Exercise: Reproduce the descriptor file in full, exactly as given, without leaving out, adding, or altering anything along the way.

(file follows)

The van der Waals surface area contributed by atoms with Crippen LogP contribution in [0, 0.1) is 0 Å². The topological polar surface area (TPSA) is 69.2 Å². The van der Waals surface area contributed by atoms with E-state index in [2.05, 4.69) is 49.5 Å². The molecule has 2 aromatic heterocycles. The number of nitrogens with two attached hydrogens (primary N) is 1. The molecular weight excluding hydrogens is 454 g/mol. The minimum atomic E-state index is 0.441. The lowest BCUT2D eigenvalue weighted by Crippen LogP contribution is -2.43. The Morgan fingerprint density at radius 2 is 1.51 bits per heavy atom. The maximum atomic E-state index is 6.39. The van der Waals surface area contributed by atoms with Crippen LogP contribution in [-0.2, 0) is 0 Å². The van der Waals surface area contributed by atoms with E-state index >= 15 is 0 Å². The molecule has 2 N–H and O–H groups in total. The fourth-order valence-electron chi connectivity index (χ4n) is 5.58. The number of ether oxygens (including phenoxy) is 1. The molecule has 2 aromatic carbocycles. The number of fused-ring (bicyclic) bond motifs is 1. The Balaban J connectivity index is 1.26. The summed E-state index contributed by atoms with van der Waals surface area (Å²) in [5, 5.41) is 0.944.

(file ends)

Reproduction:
The van der Waals surface area contributed by atoms with Crippen LogP contribution in [0, 0.1) is 0 Å². The topological polar surface area (TPSA) is 69.2 Å². The van der Waals surface area contributed by atoms with E-state index in [2.05, 4.69) is 49.5 Å². The molecule has 2 aromatic heterocycles. The number of nitrogens with two attached hydrogens (primary N) is 1. The molecular weight excluding hydrogens is 454 g/mol. The minimum atomic E-state index is 0.441. The lowest BCUT2D eigenvalue weighted by Crippen LogP contribution is -2.43. The Morgan fingerprint density at radius 2 is 1.51 bits per heavy atom. The maximum atomic E-state index is 6.39. The van der Waals surface area contributed by atoms with Crippen LogP contribution in [-0.2, 0) is 0 Å². The van der Waals surface area contributed by atoms with E-state index >= 15 is 0 Å². The molecule has 2 N–H and O–H groups in total. The fourth-order valence-electron chi connectivity index (χ4n) is 5.58. The number of ether oxygens (including phenoxy) is 1. The molecule has 2 aromatic carbocycles. The number of fused-ring (bicyclic) bond motifs is 1. The Balaban J connectivity index is 1.26. The summed E-state index contributed by atoms with van der Waals surface area (Å²) in [5, 5.41) is 0.944.